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Monday, March 9, 2015

Apple announces ResearchKit, turns iPhones into medical research devices


Apple ResearchKitDuring Apple's Sprint Forward event, the company spoke about the usefulness of the Apple iPhone and the introduction of Healthkit with iOS 8. It also announced ResearchKit, an open source framework built with medical research in mind.

With ResearchKit, your iPhone can be used as a medical research device, enabling researchers to easily create apps to help with their work. Data is securely collected by anyone willing to contribute, and it is possible to control how much of a contributor's personal data is accessed.

Apple has partners with several leading medical institutions around the world, who are currently using ResearchKit to gain insight on diseases like, Asthma, Parkinson's Disease, Diabetes, Breast Cancer and Cardiovascular Disease. These institutions have also released apps to help with their study.



You can download the apps directly on your device through the Apple App Store or by using the following links

Asthma Health for iOS Asthma Health
Asthma Health is a personalized tool that helps you to gain greater insight into your asthma, adhere to treatment plans, avoid triggers, and take charge of your health.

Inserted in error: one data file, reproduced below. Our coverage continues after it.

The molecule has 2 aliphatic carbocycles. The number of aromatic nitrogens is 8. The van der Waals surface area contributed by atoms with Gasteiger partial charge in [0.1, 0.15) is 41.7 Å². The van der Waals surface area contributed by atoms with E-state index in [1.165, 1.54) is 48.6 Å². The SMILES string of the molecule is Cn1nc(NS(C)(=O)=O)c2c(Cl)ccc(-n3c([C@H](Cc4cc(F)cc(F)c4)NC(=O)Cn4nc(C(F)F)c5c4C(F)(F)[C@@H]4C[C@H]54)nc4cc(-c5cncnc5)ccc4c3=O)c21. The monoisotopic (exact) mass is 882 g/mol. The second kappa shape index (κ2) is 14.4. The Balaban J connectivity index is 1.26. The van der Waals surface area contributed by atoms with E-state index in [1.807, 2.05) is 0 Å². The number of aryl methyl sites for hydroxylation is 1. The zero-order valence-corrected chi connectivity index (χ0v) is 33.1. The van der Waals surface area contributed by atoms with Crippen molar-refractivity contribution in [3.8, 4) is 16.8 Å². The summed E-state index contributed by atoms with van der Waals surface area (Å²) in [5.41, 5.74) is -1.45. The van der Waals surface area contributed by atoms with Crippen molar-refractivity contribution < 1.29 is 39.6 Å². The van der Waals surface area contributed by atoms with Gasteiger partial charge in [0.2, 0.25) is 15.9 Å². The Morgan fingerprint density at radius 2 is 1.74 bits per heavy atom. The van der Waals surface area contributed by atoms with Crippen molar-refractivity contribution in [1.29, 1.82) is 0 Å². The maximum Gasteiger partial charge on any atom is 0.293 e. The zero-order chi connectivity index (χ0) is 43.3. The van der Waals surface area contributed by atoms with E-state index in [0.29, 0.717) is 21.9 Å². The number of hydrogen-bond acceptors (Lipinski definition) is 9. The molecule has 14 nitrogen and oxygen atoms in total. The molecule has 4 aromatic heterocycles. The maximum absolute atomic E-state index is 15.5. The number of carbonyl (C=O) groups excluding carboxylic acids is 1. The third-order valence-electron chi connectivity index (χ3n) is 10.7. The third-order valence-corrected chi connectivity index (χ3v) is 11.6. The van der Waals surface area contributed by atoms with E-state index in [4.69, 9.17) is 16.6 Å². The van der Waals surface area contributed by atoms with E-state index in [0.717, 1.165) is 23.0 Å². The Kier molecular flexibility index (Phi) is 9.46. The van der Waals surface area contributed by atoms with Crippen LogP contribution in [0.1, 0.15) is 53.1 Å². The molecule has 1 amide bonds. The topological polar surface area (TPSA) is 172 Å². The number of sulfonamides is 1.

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mPower for iOS mPower for Parkinson's Disease
mPower is a personal tool and research instrument to track symptoms of Parkinson disease.
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GlucoSuccess for iOS GlucoSuccess for Diabetes
GlucoSuccess is powered by Apple’s new ResearchKit, allowing you to participate in a medical research study focused on Pre-Diabetes & Diabetes. 
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Share the Journey for iOS Share the Journey for Breast Cancer
Share the Journey: Mind, Body and Wellness after breast cancer enables a medical research study that aims to understand the symptoms after breast cancer treatment, why these symptoms vary over time, and what can be done to improve them.
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MyHeart Counts for iOS MyHeart Counts for Cardiovascular Disease
The MyHeart Counts app is a personalized tool that can help you measure daily activity, fitness, and cardiovascular risk.

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